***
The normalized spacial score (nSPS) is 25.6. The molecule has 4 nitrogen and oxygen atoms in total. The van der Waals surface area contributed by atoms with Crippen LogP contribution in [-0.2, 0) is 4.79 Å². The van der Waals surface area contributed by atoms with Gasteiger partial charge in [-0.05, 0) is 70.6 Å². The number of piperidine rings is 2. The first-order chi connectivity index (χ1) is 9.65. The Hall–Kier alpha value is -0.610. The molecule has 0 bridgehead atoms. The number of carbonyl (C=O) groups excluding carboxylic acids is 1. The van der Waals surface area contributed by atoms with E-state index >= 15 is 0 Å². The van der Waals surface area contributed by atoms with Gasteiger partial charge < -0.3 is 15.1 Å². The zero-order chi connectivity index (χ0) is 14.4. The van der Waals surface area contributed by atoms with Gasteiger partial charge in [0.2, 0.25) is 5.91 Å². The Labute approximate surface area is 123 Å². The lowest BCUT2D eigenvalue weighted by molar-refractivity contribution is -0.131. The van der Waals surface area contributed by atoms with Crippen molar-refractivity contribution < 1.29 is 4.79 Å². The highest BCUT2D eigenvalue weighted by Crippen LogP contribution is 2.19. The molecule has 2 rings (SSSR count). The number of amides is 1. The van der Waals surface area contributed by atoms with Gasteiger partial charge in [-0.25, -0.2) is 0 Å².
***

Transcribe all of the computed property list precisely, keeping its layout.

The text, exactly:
The normalized spacial score (nSPS) is 25.6. The molecule has 4 nitrogen and oxygen atoms in total. The van der Waals surface area contributed by atoms with Crippen LogP contribution in [-0.2, 0) is 4.79 Å². The van der Waals surface area contributed by atoms with Gasteiger partial charge in [-0.05, 0) is 70.6 Å². The number of piperidine rings is 2. The first-order chi connectivity index (χ1) is 9.65. The Hall–Kier alpha value is -0.610. The molecule has 0 bridgehead atoms. The number of carbonyl (C=O) groups excluding carboxylic acids is 1. The van der Waals surface area contributed by atoms with E-state index >= 15 is 0 Å². The van der Waals surface area contributed by atoms with Gasteiger partial charge < -0.3 is 15.1 Å². The zero-order chi connectivity index (χ0) is 14.4. The van der Waals surface area contributed by atoms with Gasteiger partial charge in [0.2, 0.25) is 5.91 Å². The Labute approximate surface area is 123 Å². The lowest BCUT2D eigenvalue weighted by molar-refractivity contribution is -0.131. The van der Waals surface area contributed by atoms with Crippen molar-refractivity contribution < 1.29 is 4.79 Å². The highest BCUT2D eigenvalue weighted by Crippen LogP contribution is 2.19. The molecule has 2 rings (SSSR count). The number of amides is 1. The van der Waals surface area contributed by atoms with Gasteiger partial charge in [-0.25, -0.2) is 0 Å².